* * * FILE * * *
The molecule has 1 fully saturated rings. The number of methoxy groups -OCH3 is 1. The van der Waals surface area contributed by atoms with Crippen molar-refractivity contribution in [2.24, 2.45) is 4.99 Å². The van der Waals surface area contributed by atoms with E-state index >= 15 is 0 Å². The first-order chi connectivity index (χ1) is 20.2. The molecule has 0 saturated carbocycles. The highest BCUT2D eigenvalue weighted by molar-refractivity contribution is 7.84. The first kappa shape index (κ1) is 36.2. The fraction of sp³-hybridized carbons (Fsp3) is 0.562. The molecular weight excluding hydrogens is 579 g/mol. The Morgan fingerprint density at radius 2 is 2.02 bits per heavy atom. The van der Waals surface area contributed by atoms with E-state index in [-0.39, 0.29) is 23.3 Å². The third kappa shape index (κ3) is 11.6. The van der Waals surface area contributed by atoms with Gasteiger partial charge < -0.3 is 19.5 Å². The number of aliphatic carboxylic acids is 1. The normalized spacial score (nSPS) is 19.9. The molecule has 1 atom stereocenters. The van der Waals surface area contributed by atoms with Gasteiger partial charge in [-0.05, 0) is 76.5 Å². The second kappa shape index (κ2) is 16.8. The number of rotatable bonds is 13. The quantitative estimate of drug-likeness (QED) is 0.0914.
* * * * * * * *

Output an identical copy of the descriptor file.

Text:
The molecule has 1 fully saturated rings. The number of methoxy groups -OCH3 is 1. The van der Waals surface area contributed by atoms with Crippen molar-refractivity contribution in [2.24, 2.45) is 4.99 Å². The van der Waals surface area contributed by atoms with E-state index >= 15 is 0 Å². The first-order chi connectivity index (χ1) is 20.2. The molecule has 0 saturated carbocycles. The highest BCUT2D eigenvalue weighted by molar-refractivity contribution is 7.84. The first kappa shape index (κ1) is 36.2. The fraction of sp³-hybridized carbons (Fsp3) is 0.562. The molecular weight excluding hydrogens is 579 g/mol. The Morgan fingerprint density at radius 2 is 2.02 bits per heavy atom. The van der Waals surface area contributed by atoms with E-state index in [-0.39, 0.29) is 23.3 Å². The third kappa shape index (κ3) is 11.6. The van der Waals surface area contributed by atoms with Gasteiger partial charge < -0.3 is 19.5 Å². The number of aliphatic carboxylic acids is 1. The normalized spacial score (nSPS) is 19.9. The molecule has 1 atom stereocenters. The van der Waals surface area contributed by atoms with Gasteiger partial charge in [-0.05, 0) is 76.5 Å². The second kappa shape index (κ2) is 16.8. The number of rotatable bonds is 13. The quantitative estimate of drug-likeness (QED) is 0.0914.